I MUST admit, I have been guilty of watching the weeks left of term decrease this side of Christmas. It’s a strange one as term two always feels longer than its predecessor due to the absence of reading week, yet simultaneously seems to fly by as quickly as the others. Most importantly, like for many other undergraduates, this term is my last of lectures and seminars at Exeter before graduating. I have mixed feelings about graduating. As someone who has an MA lined up for the autumn and four years at Exeter under my belt, I’m often torn between feeling as though I’ve gotten the most out of my time as an undergraduate and a little sad at the prospect of leaving Exeter in a few months.

On paper, three years studying two subjects, two years on a committee, a year abroad and a dabble in the world of juggling three subjects with Flexible Combined Honours would hint that I’m ready to move on, but that’s easier said than done. Knowing that you won’t be around the corner from some of your closest friends, favourite Devon spots or even in the comfortable familiarity of the daily routine as an Exeter student can be daunting after several years of enjoying it as much as I (luckily) have done.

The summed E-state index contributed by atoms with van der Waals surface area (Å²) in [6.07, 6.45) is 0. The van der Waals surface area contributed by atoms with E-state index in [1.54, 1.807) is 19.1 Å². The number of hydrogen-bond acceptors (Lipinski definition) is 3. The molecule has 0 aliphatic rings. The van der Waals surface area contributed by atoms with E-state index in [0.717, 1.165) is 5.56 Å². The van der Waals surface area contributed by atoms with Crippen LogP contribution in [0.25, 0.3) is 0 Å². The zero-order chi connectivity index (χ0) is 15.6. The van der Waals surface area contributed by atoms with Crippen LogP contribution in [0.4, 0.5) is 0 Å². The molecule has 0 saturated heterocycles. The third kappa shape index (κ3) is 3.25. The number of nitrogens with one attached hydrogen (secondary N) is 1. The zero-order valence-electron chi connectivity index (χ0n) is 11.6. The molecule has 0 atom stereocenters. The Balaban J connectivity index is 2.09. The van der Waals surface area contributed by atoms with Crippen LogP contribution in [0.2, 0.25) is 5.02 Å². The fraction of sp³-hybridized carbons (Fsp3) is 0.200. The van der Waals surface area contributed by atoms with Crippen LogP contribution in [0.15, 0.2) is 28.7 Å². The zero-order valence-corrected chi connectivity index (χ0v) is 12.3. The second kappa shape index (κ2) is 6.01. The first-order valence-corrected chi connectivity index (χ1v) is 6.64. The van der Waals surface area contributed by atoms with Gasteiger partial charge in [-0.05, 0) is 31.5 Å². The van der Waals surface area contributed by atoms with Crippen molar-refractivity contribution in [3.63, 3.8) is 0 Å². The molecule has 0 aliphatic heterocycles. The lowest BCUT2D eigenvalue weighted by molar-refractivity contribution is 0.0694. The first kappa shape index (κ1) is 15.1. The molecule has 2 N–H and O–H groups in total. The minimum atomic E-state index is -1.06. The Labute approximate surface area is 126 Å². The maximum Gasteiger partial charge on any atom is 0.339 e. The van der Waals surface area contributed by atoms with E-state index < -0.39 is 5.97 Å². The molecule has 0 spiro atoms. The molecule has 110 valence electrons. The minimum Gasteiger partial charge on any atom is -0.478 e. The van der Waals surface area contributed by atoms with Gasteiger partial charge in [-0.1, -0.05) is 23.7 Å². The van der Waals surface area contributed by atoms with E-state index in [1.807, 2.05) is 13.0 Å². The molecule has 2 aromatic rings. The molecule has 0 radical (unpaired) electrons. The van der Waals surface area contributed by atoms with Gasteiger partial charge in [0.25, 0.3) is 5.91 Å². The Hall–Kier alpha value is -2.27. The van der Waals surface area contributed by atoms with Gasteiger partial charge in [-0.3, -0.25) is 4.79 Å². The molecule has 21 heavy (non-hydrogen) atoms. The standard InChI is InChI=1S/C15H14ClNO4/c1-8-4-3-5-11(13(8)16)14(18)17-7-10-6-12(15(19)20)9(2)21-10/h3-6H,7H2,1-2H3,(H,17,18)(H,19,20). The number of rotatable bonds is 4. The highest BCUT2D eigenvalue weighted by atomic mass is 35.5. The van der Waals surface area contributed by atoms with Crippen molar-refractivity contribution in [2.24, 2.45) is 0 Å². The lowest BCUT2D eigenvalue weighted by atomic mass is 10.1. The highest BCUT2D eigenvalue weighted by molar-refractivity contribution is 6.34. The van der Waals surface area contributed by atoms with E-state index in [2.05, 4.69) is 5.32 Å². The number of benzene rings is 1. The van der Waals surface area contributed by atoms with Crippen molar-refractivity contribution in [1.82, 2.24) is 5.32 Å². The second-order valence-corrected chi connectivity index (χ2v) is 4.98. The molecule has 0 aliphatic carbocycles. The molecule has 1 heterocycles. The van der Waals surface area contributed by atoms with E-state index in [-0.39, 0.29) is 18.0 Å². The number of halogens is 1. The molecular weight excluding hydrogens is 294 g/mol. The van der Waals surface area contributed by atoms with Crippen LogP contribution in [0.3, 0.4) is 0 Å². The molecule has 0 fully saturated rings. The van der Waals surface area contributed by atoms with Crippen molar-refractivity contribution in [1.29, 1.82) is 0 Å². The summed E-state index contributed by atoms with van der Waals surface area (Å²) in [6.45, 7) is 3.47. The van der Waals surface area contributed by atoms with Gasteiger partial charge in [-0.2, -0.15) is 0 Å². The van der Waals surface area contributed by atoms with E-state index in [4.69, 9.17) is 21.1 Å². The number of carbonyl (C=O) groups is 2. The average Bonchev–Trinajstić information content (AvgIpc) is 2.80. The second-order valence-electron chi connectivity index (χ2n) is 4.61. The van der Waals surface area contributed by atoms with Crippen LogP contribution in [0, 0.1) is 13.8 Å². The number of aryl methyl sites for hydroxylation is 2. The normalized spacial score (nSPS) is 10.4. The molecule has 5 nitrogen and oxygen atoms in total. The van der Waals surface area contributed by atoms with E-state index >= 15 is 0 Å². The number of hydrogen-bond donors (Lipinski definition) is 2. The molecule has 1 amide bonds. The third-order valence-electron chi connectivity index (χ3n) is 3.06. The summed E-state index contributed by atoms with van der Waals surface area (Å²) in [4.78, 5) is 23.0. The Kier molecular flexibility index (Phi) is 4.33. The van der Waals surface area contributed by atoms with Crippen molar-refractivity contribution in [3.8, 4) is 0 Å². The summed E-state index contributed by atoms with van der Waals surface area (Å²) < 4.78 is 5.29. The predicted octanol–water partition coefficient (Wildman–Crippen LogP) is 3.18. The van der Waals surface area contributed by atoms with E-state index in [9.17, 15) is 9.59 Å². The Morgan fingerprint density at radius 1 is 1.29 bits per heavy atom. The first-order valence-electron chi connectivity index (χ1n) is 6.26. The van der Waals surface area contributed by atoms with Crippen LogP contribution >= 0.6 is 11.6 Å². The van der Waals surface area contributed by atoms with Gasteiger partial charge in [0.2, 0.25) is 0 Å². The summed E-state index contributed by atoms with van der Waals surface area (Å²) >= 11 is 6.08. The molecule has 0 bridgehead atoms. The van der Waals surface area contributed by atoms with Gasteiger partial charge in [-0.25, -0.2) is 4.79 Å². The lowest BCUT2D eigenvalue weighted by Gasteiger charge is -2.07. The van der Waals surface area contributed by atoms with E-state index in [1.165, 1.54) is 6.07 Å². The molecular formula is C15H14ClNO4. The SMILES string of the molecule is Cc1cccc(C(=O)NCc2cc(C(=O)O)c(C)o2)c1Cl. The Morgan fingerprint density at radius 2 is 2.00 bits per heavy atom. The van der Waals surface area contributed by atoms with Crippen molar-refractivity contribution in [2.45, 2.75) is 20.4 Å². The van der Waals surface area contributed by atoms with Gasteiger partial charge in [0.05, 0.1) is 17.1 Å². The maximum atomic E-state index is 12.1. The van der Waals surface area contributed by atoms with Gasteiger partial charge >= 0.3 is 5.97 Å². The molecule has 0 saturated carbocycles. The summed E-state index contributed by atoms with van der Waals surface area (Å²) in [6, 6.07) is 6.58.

Of course, there are times when being a student is tough, but I think we can all sometimes be guilty of looking back with rose-tinted glasses.

Similarly, it’s easy to get swept up in deadlines and reading and forget the parts you’re enjoying and are grateful for, which is something I’ve been trying to combat in my last year here.

The day of graduation also promises to be a good one, where your success and hard work is celebrated with friends, family and others who have supported you along the way. Whilst it may be bittersweet, it is likely to be a good note to end things on, and of course, the beauty of social media means it’s easy to stay in contact with those you’ve met and there’s nothing to say that popping back to Exeter for a day or two is out of the question in the future.

When I do leave after graduating, however, I definitely think I’ll be reflecting on the last four years and how differently I feel after life as a student. I’m extremely fortunate and grateful for everything I’ve experienced and everyone I’ve met – all of which got me through to today, and I’ll always have a soft spot for Exeter as a result. Bleed green forever, right?

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